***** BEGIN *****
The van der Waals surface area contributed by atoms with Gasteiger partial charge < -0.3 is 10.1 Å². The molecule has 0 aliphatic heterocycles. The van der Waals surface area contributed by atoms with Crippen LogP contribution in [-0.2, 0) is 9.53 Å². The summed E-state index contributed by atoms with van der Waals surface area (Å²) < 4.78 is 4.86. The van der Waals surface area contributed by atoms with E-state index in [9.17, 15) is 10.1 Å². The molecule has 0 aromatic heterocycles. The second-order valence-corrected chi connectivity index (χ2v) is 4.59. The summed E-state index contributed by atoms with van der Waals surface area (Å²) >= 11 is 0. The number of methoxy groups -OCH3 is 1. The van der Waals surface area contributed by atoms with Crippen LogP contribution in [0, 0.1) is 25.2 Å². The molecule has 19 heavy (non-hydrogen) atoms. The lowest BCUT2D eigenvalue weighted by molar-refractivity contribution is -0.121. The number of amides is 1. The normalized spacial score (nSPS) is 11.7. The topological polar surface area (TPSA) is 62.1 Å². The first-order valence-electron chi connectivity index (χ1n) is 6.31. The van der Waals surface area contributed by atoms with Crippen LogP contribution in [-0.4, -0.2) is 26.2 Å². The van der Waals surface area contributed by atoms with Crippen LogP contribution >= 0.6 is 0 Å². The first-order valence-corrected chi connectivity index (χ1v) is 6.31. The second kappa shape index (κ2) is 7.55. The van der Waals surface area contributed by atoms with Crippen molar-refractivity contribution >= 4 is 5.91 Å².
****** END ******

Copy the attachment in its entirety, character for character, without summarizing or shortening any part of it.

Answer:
The van der Waals surface area contributed by atoms with Gasteiger partial charge < -0.3 is 10.1 Å². The molecule has 0 aliphatic heterocycles. The van der Waals surface area contributed by atoms with Crippen LogP contribution in [-0.2, 0) is 9.53 Å². The summed E-state index contributed by atoms with van der Waals surface area (Å²) < 4.78 is 4.86. The van der Waals surface area contributed by atoms with E-state index in [9.17, 15) is 10.1 Å². The molecule has 0 aromatic heterocycles. The second-order valence-corrected chi connectivity index (χ2v) is 4.59. The summed E-state index contributed by atoms with van der Waals surface area (Å²) >= 11 is 0. The number of methoxy groups -OCH3 is 1. The van der Waals surface area contributed by atoms with Crippen LogP contribution in [0, 0.1) is 25.2 Å². The molecule has 19 heavy (non-hydrogen) atoms. The lowest BCUT2D eigenvalue weighted by molar-refractivity contribution is -0.121. The number of amides is 1. The normalized spacial score (nSPS) is 11.7. The topological polar surface area (TPSA) is 62.1 Å². The first-order valence-electron chi connectivity index (χ1n) is 6.31. The van der Waals surface area contributed by atoms with Crippen LogP contribution in [-0.4, -0.2) is 26.2 Å². The van der Waals surface area contributed by atoms with Crippen LogP contribution >= 0.6 is 0 Å². The first-order valence-corrected chi connectivity index (χ1v) is 6.31. The second kappa shape index (κ2) is 7.55. The van der Waals surface area contributed by atoms with Crippen molar-refractivity contribution >= 4 is 5.91 Å².